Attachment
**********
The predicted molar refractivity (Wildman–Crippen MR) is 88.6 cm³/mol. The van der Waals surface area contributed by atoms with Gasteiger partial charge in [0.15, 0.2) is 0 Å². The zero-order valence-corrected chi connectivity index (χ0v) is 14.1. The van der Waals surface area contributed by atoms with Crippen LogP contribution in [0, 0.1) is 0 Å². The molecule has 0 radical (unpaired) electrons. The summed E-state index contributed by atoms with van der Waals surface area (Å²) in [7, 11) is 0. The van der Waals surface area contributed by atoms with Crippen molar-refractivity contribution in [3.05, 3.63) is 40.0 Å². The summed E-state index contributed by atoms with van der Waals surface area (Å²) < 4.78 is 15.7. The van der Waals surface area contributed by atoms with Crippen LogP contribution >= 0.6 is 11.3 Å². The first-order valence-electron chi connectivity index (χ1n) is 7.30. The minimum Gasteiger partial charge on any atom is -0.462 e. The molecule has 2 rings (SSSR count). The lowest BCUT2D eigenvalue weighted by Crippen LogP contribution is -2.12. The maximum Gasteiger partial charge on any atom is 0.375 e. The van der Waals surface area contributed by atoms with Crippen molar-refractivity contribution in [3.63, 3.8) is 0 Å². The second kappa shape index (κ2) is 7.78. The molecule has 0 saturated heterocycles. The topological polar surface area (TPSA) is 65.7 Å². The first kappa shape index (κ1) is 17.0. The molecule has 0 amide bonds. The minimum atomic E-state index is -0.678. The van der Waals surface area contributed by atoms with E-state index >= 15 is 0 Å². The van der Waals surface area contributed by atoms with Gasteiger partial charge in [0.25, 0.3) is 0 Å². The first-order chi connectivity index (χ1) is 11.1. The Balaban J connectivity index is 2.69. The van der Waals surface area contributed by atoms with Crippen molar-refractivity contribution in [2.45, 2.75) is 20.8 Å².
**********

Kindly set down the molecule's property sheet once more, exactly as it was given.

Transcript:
The predicted molar refractivity (Wildman–Crippen MR) is 88.6 cm³/mol. The van der Waals surface area contributed by atoms with Gasteiger partial charge in [0.15, 0.2) is 0 Å². The zero-order valence-corrected chi connectivity index (χ0v) is 14.1. The van der Waals surface area contributed by atoms with Crippen LogP contribution in [0, 0.1) is 0 Å². The molecule has 0 radical (unpaired) electrons. The summed E-state index contributed by atoms with van der Waals surface area (Å²) in [7, 11) is 0. The van der Waals surface area contributed by atoms with Crippen molar-refractivity contribution in [3.05, 3.63) is 40.0 Å². The summed E-state index contributed by atoms with van der Waals surface area (Å²) < 4.78 is 15.7. The van der Waals surface area contributed by atoms with Crippen LogP contribution >= 0.6 is 11.3 Å². The first-order valence-electron chi connectivity index (χ1n) is 7.30. The minimum Gasteiger partial charge on any atom is -0.462 e. The molecule has 2 rings (SSSR count). The lowest BCUT2D eigenvalue weighted by Crippen LogP contribution is -2.12. The maximum Gasteiger partial charge on any atom is 0.375 e. The van der Waals surface area contributed by atoms with Crippen molar-refractivity contribution in [3.63, 3.8) is 0 Å². The second kappa shape index (κ2) is 7.78. The molecule has 0 saturated heterocycles. The topological polar surface area (TPSA) is 65.7 Å². The first kappa shape index (κ1) is 17.0. The molecule has 0 amide bonds. The minimum atomic E-state index is -0.678. The van der Waals surface area contributed by atoms with E-state index >= 15 is 0 Å². The van der Waals surface area contributed by atoms with Gasteiger partial charge in [0.25, 0.3) is 0 Å². The first-order chi connectivity index (χ1) is 11.1. The Balaban J connectivity index is 2.69. The van der Waals surface area contributed by atoms with Crippen molar-refractivity contribution in [2.45, 2.75) is 20.8 Å².